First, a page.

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Refracturing presents an economic alternative to drilling new wells.


Refracturing presents an economic alternative to drilling new wells.
There is, it seems, a constant refrain, in this post-oil-price-rout environment, about the survival of shale operators and, by extension, their suppliers. The immediate need is to cut costs across the board. Yet, even more important is the need to maintain—and even increase—production from existing assets. The decline curve in unconventional reservoirs is steep, a trend typically countered by the drilling and completion of new wells, which is both costly and time-consuming. At current oil and gas prices, in many cases, completing new wells does not provide the requisite Internal Rate of Return (IRR) to pass economic muster.

Enter refracturing. A few years after coming onstream, most horizontal shale wells produce at a fraction of their initial rates, leaving large volumes of unrecovered oil and gas in the rock. These bypassed reserves could be accessed through refracturing. While this is not a new technique, it is one that is being used more and more, because of the oil price decline. Vertical wells have been refractured since the mid-1990s, but with mixed results, earning it the nickname “pump and pray.” However, the industry’s understanding of fracturing and horizontal completions evolved during the shale boom to such an extent, that the techniques and technologies now available certainly can play a key role in the efficient application of refracturing in horizontal wells. In fact, according to conservative estimates as many as 75,000 wells in the U.S. could be candidates for a second wave of fracturing.

Refracturing provides a simpler, more logical and lower-cost alternative to drilling new wells. If output is declining in an oil or natural gas well, and fracturing the well provided sizeable production, then repeating the process, on the same well, should provide another boost to production and ultimate recovery. The likelihood of enhancing recovery is supported even further by the fact that many of the first- and second-generation unconventional wells were drilled with fewer stages, and with less proppant, than is commonplace today. With a higher density of perforation clusters and larger volumes of proppant used for refracturing, it is conceivable that these older wells would see a significant boost in production, at a much lower investment.

However, stimulating new rock by refracturing is not without its challenges, particularly for today’s long horizontal wells with multi-stage completions. Most refractures today are done without mechanical isolation, opening all stages and perforation clusters to fluid flow, thus posing several questions:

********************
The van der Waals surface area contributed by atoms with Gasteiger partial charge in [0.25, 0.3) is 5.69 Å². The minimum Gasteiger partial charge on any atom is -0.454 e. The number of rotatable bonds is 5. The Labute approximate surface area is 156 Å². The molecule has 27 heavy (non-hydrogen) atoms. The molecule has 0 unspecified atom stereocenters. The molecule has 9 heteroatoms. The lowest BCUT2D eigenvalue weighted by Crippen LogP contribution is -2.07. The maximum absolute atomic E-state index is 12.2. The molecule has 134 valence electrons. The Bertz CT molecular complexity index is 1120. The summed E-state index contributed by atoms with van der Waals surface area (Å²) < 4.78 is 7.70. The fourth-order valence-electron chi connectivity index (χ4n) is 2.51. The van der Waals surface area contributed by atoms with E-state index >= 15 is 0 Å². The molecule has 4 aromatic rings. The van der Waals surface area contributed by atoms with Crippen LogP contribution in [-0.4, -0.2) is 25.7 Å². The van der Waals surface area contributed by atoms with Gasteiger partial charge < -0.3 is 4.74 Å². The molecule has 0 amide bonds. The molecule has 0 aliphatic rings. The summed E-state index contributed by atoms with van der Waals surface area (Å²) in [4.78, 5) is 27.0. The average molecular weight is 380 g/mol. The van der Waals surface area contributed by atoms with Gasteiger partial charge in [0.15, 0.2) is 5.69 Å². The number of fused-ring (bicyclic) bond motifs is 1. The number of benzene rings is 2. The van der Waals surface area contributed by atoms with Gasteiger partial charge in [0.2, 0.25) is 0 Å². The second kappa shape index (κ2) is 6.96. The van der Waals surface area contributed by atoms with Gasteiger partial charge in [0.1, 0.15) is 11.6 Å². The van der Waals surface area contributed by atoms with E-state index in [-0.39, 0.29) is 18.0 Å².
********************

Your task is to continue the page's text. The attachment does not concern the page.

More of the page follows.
Which part, or parts, of the old well will benefit from refracturing?
Did the refracturing open new fractures, or just reopen existing, depleted fractures?
How can selected stages be isolated, and only those stages be refractured? What tools/techniques are available for mechanical isolation?
In the absence of mechanical isolation, are diverters working to isolate and move the refracturing down the well? Is the entire wellbore being restimulated or just portions of it?
How does the new stimulated rock volume (SRV) differ from the SRV achieved in the first stimulation? Does it really add to the original estimated ultimate recovery, or only provide a temporary boost in production?
These questions are fundamental to the decision to refracture. Refracturing opportunities range from remedial work—which fixes stages that were not completed properly or where proppant flowed back into the well—to enhancing recovery through the reenergizing of the fracture network, creating a new network for delivery of production-enhancing chemicals. In all cases, the success of the refracture will first need to be modeled, within the context of the specific project, and diagnosed, through the use of measurement techniques, such as microseismic monitoring. Successful implementation of just such refracturing programs will help us, as an industry, beat the decline.

The Barnett, Eagle Ford, Haynesville and Bakken are among the oldest of the shale plays, with large inventories of wells that have been on production for several years. Pilot refracturing programs have been underway in these plays; with operators becoming more adept at identifying high-quality refracturing candidate wells, and applying smart operating practices to enable successful refracturing. It is expected that wells in these plays will benefit the most from refracturing, since the oldest wells present opportunities to apply knowledge that came later in a play’s life, such as cluster spacing, impact of fluid type and proppant volumes. While refracturing, generally, results in increased production, one question remains unanswered: Is the refracturing creating new fractures, or is it reactivating old depleted fractures?